The Ice Pirates

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The Ice Pirates
Ice pirate.jpg
Theatrical release poster by Steven Chorney
Directed by Stewart Raffill
Produced by John Foreman
Written by Stewart Raffill
Stanford Sherman
Music by Bruce Broughton
Cinematography Matthew F. Leonetti
Edited by Tom Walls
JF Productions
Distributed by MGM/UA Entertainment Co.
Release date
  • March 16, 1984 (1984-03-16)
Running time
91 minutes
Country United States
Language English
Budget $9 million
Box office $14,255,801[1]

The Ice Pirates is a 1984 comic science fiction film directed by Stewart Raffill, who co-wrote the screenplay with Krull writer Stanford Sherman. The film stars Robert Urich, Mary Crosby and Michael D. Roberts; other notable featured actors are Anjelica Huston, Ron Perlman, Bruce Vilanch, John Carradine, and former football player John Matuszak.


The film takes place in a distant future where water is so scarce and rationed that it is considered an immensely valuable substance, both as a commodity and as a currency in ice cubes. The Templars of Mithra control the water and they destroy worlds that have natural water, leaving the galaxy virtually dry. Pirates dedicate their lives to raiding ships and looting the ice from the cargo holds to make a living.

Jason (Robert Urich) is the leader of a band of pirates that raid a Templar cruiser for its ice, and discover the beautiful princess Karina (Mary Crosby) in a stasis pod. He decides to kidnap her, waking her up, and alarming the Templars. Jason and his pirates flee, but are pursued by Templar ships. Jason lets some of his crew, Maida (Anjelica Huston) and Zeno (Ron Perlman), escape while Roscoe (Michael D. Roberts) stays to help Jason. Both Jason and Roscoe are captured.

During their capture, they meet Killjoy (John Matuszak) who has been pretending to be a monk to avoid being a slave. Jason and Roscoe are sentenced to become slaves, a process which includes castration. Roscoe and Jason are spared this fate by the spoiled princess, who has taken an interest in them. Princess Karina purchases them as her slaves, to work as servants during her party. That evening, they are reunited with Killjoy (disguised as a robot). Jason, Karina, Roscoe, Killjoy and Nanny manage to leave the planet before the Supreme Commander (John Carradine) arrives to arrest her.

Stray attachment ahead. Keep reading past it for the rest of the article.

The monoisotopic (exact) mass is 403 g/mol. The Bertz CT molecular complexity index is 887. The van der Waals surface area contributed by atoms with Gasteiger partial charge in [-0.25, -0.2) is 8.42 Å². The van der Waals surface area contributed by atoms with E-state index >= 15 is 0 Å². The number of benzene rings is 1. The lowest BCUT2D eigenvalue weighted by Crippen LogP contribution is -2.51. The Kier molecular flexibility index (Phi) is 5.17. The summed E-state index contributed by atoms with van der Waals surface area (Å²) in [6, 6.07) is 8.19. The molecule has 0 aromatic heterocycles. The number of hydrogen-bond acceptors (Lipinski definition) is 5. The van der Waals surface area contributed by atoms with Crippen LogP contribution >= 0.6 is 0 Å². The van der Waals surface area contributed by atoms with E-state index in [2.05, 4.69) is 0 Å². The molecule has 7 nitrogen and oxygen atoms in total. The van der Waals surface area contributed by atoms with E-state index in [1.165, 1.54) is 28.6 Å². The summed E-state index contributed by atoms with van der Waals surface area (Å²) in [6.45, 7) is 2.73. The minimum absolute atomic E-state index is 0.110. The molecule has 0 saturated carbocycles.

Princess Karina hires Jason so she can find her father, who has gone missing while searching for the so-called "Seventh World": a lost, mythic planet rumored to contain vast reserves of water. The existence of such a world would threaten the Templars water monopoly, and therefore their hold on power.

At some point, Jason keeps a secret that a nasty creature is hiding in their spaceship. Later, they are about to eat a turkey when something bursts out of it and runs away. Someone asks, "What was that?" Jason replies, "space herpes." On their next planet, Jason and Roscoe are reunited with their fellow pirates, Maida and Zeno. They proceed to locate the "lost" planet, which contains massive amounts of water. The planet must be approached on a specific course or the ship will be suspended in time forever. The course apparently contains some sort of real or illusory time distortion (resulting in both the heroes and the villains reaching old age during the climactic battle).

In the end, the day is saved by the now-adult son of Karina and Jason, the result of a romantic tryst just before entering the time distortion field. As the heroes exit the field, everyone's ages regress to what they originally were, leaving Jason and Karina with the knowledge that they will have a child together.



The film is somewhat tongue-in-cheek and often compared to Star Wars. Upon its release, the New York Times described it as a "busy, bewildering, exceedingly jokey science-fiction film that looks like a Star Wars spin-off made in an underdeveloped galaxy."[2]

The film is also noteworthy for its cheeky, obviously cut-rate production values, mid-eighties "color-blind casting", sexual frankness, and near-deliberately slack "sitcom" direction. The climactic "time-warp" battle is a rare example of the classic science-fiction temporal paradox done in a "real-time" context. It currently holds a 9% rating on Rotten Tomatoes;[3] despite this, it proved to be a moderate box office success, grossing a domestic total of $14,255,801[1] on a $9 million budget.

See also[edit]


  1. ^ a b The Ice Pirates at Box Office Mojo
  2. ^ "'Ice Pirates' in Space", Vincent Canby, The New York Times, March 16, 1984
  3. ^ The Ice Pirates at Rotten Tomatoes

External links[edit]